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Taliban condemn deadly US drone strike, stress international support

Taliban spokesman Zabihullah Mujahid

The Taliban have denounced the recent drone strike by the US military that killed 10 Afghan civilians, including seven children in Kabul, saying the attack constituted a "violation of human rights.” 

Taliban spokesman Zabihullah Mujahid made the remarks on Sunday, while speaking to China Media Group, some three weeks after the United States conducted a drone strike in the vicinity of the Kabul International Airport allegedly targeting a potential planner with the Daesh terrorist group.

"This is not the only incident that the US has committed. It's 20 years that they have martyred civilians in Afghanistan," he said, calling on the United States to take responsibility for its past "killings and oppression" in the country.

"The US must be held accountable for their past actions and cooperate with the people of Afghanistan as a form of compensation for the killings and oppression in the country," he added.

Mujahid, who also serves as Deputy Minister of Culture and Information of the new interim government in Afghanistan, further said such careless acts by the United States lead to a humanitarian catastrophe.

The Taliban spokesman reiterated the call for international donors to restart aid to Afghanistan while expressing optimism for the extension of the United Nations Assistance Mission in Afghanistan (UNAMA) for another six months which was adopted on Friday.  

A horrifying mistake

On August 29, the US carried out a “preemptive” drone strike against what it claimed to be a vehicle belonging to a Daesh-K terrorist who posed an imminent threat to American troops at the Kabul airport.

The attack took place a day after the US Embassy in Afghanistan warned of a “specific and credible” threat near Kabul airport.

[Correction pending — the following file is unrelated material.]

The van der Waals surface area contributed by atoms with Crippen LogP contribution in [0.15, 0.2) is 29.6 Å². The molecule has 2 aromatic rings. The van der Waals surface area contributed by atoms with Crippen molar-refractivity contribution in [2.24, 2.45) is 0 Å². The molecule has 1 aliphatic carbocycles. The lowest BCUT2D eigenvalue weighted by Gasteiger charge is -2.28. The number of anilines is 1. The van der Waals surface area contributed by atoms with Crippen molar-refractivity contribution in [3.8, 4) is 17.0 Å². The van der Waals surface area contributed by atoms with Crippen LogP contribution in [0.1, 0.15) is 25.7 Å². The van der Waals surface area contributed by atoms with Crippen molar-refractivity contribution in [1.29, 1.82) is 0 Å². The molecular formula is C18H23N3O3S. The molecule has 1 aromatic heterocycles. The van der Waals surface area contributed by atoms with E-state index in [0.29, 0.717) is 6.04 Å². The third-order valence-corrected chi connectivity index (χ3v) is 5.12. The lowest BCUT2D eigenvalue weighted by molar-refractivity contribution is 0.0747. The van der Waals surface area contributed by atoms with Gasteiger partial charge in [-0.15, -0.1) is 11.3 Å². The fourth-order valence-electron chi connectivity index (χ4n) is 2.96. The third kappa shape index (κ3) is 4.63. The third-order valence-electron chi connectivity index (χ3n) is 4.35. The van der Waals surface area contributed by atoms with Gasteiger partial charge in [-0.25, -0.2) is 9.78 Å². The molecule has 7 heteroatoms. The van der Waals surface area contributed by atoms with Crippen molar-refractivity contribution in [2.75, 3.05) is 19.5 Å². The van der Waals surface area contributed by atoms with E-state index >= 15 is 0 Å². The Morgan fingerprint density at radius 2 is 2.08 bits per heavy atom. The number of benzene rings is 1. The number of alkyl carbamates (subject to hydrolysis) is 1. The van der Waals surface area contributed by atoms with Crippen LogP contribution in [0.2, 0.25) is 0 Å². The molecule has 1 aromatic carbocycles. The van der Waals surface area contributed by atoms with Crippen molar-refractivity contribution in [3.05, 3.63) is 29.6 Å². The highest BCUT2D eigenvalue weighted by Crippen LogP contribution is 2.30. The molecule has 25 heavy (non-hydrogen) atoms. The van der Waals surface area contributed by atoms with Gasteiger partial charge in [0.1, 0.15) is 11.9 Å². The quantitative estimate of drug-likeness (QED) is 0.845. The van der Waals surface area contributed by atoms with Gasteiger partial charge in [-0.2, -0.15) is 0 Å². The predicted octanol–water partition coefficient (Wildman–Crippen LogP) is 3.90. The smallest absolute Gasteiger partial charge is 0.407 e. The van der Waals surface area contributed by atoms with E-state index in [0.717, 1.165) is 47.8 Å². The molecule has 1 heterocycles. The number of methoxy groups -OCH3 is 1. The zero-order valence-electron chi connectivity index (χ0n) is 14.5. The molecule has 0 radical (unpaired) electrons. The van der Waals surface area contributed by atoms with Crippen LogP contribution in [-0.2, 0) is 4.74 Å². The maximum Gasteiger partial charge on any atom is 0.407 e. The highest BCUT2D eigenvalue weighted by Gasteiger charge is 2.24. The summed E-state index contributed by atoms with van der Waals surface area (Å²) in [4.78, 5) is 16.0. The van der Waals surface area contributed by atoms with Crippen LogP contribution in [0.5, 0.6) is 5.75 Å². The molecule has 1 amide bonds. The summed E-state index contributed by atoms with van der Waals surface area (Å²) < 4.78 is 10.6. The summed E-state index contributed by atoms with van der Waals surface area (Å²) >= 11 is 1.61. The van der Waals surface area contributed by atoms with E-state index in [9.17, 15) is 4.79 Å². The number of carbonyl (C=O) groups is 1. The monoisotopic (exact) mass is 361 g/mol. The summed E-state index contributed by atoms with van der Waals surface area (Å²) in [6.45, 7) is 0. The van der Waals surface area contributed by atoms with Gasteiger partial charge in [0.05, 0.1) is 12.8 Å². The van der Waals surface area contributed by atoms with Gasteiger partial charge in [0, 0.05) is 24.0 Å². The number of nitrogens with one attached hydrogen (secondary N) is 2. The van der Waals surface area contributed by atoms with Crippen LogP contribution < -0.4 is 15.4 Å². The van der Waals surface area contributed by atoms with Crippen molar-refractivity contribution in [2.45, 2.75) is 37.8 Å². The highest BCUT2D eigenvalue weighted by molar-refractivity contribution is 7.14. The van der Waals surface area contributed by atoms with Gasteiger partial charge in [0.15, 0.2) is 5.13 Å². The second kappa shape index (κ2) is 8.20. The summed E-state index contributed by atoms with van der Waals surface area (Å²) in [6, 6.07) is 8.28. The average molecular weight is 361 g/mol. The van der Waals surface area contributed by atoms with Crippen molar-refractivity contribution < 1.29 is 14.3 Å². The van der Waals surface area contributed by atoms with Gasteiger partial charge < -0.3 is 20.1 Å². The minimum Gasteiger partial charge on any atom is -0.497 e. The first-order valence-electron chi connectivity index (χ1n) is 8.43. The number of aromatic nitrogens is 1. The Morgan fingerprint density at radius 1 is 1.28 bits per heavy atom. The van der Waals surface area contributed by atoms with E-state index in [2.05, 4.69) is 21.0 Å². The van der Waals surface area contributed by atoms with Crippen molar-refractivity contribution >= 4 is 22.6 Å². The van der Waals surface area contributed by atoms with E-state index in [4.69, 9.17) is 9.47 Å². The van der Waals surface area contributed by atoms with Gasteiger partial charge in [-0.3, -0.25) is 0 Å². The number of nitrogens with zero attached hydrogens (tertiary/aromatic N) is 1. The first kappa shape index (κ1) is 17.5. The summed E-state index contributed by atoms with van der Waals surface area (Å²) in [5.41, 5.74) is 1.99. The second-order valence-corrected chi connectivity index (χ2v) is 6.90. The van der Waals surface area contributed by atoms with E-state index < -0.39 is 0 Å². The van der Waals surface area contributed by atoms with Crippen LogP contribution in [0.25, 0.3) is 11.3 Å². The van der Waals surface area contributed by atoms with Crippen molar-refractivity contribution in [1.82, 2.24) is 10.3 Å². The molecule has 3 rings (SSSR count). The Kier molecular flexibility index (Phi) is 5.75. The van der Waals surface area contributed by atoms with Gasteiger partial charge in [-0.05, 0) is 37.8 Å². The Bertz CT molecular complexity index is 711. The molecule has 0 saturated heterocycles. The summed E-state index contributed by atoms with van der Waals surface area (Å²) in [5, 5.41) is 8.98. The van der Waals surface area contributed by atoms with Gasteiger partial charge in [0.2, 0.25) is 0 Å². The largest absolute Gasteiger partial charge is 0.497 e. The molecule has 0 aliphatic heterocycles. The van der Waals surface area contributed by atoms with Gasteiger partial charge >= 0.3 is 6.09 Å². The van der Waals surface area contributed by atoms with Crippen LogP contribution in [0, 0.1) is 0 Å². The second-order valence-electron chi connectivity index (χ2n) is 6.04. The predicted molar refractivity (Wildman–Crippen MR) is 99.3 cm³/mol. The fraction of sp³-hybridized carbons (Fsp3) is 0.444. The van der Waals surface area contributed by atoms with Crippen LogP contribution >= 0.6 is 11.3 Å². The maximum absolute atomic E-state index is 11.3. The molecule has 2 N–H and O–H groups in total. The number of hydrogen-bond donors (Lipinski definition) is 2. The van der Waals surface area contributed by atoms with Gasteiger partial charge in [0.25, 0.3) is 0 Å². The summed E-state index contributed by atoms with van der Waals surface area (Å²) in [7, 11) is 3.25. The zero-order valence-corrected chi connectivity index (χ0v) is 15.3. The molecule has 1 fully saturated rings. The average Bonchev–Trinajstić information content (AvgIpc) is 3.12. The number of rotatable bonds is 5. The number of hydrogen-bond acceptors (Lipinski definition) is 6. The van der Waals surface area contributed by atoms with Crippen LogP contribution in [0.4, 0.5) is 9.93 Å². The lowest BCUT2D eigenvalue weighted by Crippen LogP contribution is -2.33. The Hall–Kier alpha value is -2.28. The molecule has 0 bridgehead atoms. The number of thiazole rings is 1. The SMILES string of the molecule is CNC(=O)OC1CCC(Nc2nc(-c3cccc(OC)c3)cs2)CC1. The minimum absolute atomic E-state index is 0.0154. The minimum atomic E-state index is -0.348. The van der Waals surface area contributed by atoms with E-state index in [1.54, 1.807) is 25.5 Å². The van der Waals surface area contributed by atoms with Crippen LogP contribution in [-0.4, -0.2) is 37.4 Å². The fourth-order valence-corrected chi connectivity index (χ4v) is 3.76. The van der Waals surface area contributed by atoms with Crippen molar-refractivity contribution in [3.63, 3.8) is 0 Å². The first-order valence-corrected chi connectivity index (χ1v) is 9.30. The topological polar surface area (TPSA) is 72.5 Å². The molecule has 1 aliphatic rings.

Later, it was revealed that the drone strike had killed ten members of an Afghan family, including seven children.

The Pentagon kept insisting for over two weeks that the strike was warranted and necessary to prevent an attack on American troops in the wake of a bombing at the Kabul airport that killed 13 US occupation forces and as many as 170 Afghan civilians.

However, on Saturday, the US admitted to killing 10 Afghan civilians despite its previous claims that those killed were terrorists.

General Kenneth McKenzie, the head of US Central Command, claimed full responsibility for what he said was a "mistake" and offered an apology.

The US general said Washington was studying how payments for damages could be made to the families of those killed.

McKenzie said the drone strike that was launched in the chaotic hours after the deadly bombing near the Kabul airport, had been meant to prevent another attack on US troops.

In the days since, he said, Washington has determined that "it is unlikely that...those who died were associated with" Daesh K, an affiliate of the notorious Daesh terrorist organization.

The US-led invasion of Afghanistan in 2001 removed the Taliban from power, but it worsened the security situation in the country. Two decades later, the Taliban have returned to power again.

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